Channel-based control-flow for parallel tasks with concurrency control
async.parallel with concurrency control that returns results in the correct order. Or a transform stream that executes multiple "transforms" at once.
The general use-case is concatenating files (as the example above).
var chanel = require'chanel'covar ch = chanel// only two file descriptors open at a timechconcurrency = 2var files ='1.txt''2.txt''3.txt''4.txt''5.txt''6.txt'// create and push the functions or "tasks"filesforEachchpushfsreadFilefilename 'utf8' donewhile chreadable// write each file to stdout in orderprocessstdoutwriteyield ch// exit the process (unnecessary)processexit
or concatenate them all with:
var results = yield chtruevar string = resultsjoin''
For this specific example, you're better off using combine-streams, but there are use-cases where you need to buffer the entire file such as build systems with compilation steps.
concurrency- maximum number of concurrent callbacks
discard- discard the results of the callbacks. Will only throw errors, if any, if
open- by default, the channel is closed, meaning
yield ch(true)will flush only the remaining callbacks. If opened,
yield ch(true)will not yield until the channel is closed.
Push a thunk to the channel. If the thunk returns multiple arguments, it will be sliced into an array (just like co).
Pull the next value in the channel. This waits for the next result in the channel indefinitely whether or not the channel is closed.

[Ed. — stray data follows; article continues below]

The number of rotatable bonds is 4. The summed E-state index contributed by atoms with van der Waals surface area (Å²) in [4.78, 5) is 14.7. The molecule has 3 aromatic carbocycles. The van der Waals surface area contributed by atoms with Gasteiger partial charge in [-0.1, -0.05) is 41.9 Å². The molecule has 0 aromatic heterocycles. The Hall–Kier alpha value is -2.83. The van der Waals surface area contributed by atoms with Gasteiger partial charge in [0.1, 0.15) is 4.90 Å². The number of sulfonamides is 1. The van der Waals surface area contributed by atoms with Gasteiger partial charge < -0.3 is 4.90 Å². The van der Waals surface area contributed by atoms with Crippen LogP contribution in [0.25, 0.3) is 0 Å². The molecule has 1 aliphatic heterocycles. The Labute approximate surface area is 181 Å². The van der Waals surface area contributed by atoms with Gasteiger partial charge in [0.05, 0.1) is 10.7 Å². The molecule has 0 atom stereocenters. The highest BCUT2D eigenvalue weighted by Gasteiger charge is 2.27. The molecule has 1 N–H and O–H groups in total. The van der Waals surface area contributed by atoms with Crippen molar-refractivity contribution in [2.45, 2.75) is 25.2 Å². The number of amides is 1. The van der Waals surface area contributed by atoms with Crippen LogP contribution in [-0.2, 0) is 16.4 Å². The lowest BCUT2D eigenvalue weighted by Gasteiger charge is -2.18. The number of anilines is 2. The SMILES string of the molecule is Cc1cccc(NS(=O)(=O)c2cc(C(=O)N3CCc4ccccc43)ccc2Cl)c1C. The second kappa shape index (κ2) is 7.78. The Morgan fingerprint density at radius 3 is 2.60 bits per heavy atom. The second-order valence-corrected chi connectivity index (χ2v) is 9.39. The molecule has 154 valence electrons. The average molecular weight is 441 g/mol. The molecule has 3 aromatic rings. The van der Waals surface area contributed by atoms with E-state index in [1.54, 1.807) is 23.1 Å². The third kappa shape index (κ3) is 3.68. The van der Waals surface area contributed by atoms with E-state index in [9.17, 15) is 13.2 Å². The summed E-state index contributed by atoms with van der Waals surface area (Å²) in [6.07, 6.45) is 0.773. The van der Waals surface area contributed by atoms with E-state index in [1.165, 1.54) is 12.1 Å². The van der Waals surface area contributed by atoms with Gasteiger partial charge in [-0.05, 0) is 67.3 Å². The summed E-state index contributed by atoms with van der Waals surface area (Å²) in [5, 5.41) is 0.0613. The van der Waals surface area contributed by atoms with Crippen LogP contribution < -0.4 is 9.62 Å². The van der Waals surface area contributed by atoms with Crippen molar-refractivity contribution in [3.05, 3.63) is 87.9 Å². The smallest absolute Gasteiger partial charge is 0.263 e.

If an error was thrown, this function will return that error, and no more additional callbacks will be executed. To continue executing callbacks, just
yield ch again.
ch.discard === false, errors will be returned in the correct order. Otherwise, errors will be returned ASAP.
Note that this is a function. If you are not using generators, you can do something recursive like:
chif err throw err;if res console.logres;if chreadable chnext;processexit;;
co generators, you can just
cowhile chreadable console.logyield ch;
Waits until all the pending callbacks are completed. I personally call this "flushing the channel". Unless you are discarding data, all the results of the callbacks will be returned as the array
This is essentially the "give me everything method". Without generators, you can do:
Number of results waiting to be read.
A boolean to check whether you can
yield* ch.read(). Otherwise, a
yield* ch.read() call may never be yielded.
Whether the channel is closed.
true by default.
Opens the channel. When the channel is opened,
yield ch(true) will not
yield until the channel is closed.
Closes the channel.
If the channel is closed,
If the channel is opened, returns
true if data has been pushed and returns
false if the channel has been closed, which means there is no data to read.
If you're using an open channel, you want to wait until
yield ch.pushed before you start reading the data.